Self-Deception: A Teleofunctional Approach

Philosophia 42 (1):181-199 (2014)
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This paper aims to offer an alternative to the existing philosophical theories of self-deception. It describes and motivates a teleofunctional theory that models self-deception on the subintentional deceptions perpetrated by non-human organisms. Existing theories of self-deception generate paradoxes, are empirically implausible, or fail to account for the distinction between self-deception and other kinds of motivated irrationality. Deception is not a uniquely human phenomenon: biologists have found that many non-human organisms deceive and are deceived. A close analysis of the pollination strategy of the mirror orchid (Ophrys speculum) provides the basis for an analysis of non-human deception as subintentionally purposive. This teleofunctional analysis is then used as the basis for a theory of self-deception that accounts for its normative and purposive features without defaulting to intentionalism. The teleofunctional theory accounts for distinction between self-deception and phenomena such as wishful thinking in an empirically plausible manner. Three objections to the theory are considered and rejected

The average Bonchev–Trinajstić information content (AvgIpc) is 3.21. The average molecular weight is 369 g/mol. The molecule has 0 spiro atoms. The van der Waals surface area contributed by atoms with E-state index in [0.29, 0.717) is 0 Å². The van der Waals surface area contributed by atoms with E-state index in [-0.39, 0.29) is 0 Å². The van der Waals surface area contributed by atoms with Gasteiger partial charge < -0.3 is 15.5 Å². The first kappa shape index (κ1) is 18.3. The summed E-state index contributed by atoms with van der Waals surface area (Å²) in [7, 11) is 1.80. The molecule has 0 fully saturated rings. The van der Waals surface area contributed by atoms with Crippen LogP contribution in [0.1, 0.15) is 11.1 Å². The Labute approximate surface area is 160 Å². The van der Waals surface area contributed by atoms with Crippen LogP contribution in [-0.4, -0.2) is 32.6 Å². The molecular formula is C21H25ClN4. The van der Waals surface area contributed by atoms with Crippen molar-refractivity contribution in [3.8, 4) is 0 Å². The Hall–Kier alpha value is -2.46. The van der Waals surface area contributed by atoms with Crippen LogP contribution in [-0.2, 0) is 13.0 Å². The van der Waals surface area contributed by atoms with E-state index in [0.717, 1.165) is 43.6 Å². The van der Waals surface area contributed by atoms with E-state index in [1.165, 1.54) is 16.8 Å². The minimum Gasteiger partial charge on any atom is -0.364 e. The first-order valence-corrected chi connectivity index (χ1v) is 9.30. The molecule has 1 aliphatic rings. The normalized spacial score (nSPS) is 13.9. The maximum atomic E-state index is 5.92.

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David Smith
University of New England (United States)

Citations of this work

Self-deception.Ian Deweese-Boyd - 2023 - Stanford Encyclopedia of Philosophy.
Deception: a functional account.Marc Artiga & Cédric Paternotte - 2018 - Philosophical Studies 175 (3):579-600.
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